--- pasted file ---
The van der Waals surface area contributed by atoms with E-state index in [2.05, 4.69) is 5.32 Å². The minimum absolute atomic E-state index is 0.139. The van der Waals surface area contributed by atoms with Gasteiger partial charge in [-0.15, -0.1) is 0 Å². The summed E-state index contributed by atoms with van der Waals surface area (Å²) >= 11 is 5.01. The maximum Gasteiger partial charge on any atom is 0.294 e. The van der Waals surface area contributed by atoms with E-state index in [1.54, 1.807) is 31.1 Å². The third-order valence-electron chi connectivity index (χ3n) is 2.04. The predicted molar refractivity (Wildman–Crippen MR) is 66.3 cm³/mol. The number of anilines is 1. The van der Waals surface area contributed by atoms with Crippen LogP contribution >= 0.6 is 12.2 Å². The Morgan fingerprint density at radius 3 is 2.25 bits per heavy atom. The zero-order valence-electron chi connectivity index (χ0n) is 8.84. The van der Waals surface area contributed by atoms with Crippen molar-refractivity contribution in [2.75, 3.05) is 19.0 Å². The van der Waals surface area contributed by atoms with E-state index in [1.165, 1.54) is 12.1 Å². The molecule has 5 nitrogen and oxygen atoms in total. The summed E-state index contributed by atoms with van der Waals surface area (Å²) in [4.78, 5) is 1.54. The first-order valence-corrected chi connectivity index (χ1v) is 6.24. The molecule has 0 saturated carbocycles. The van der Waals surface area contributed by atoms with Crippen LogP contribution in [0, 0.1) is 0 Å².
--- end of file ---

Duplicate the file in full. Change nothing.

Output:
The van der Waals surface area contributed by atoms with E-state index in [2.05, 4.69) is 5.32 Å². The minimum absolute atomic E-state index is 0.139. The van der Waals surface area contributed by atoms with Gasteiger partial charge in [-0.15, -0.1) is 0 Å². The summed E-state index contributed by atoms with van der Waals surface area (Å²) >= 11 is 5.01. The maximum Gasteiger partial charge on any atom is 0.294 e. The van der Waals surface area contributed by atoms with E-state index in [1.54, 1.807) is 31.1 Å². The third-order valence-electron chi connectivity index (χ3n) is 2.04. The predicted molar refractivity (Wildman–Crippen MR) is 66.3 cm³/mol. The number of anilines is 1. The van der Waals surface area contributed by atoms with Crippen LogP contribution >= 0.6 is 12.2 Å². The Morgan fingerprint density at radius 3 is 2.25 bits per heavy atom. The zero-order valence-electron chi connectivity index (χ0n) is 8.84. The van der Waals surface area contributed by atoms with Crippen molar-refractivity contribution in [2.75, 3.05) is 19.0 Å². The van der Waals surface area contributed by atoms with E-state index in [1.165, 1.54) is 12.1 Å². The molecule has 5 nitrogen and oxygen atoms in total. The summed E-state index contributed by atoms with van der Waals surface area (Å²) in [4.78, 5) is 1.54. The first-order valence-corrected chi connectivity index (χ1v) is 6.24. The molecule has 0 saturated carbocycles. The van der Waals surface area contributed by atoms with Crippen LogP contribution in [0, 0.1) is 0 Å².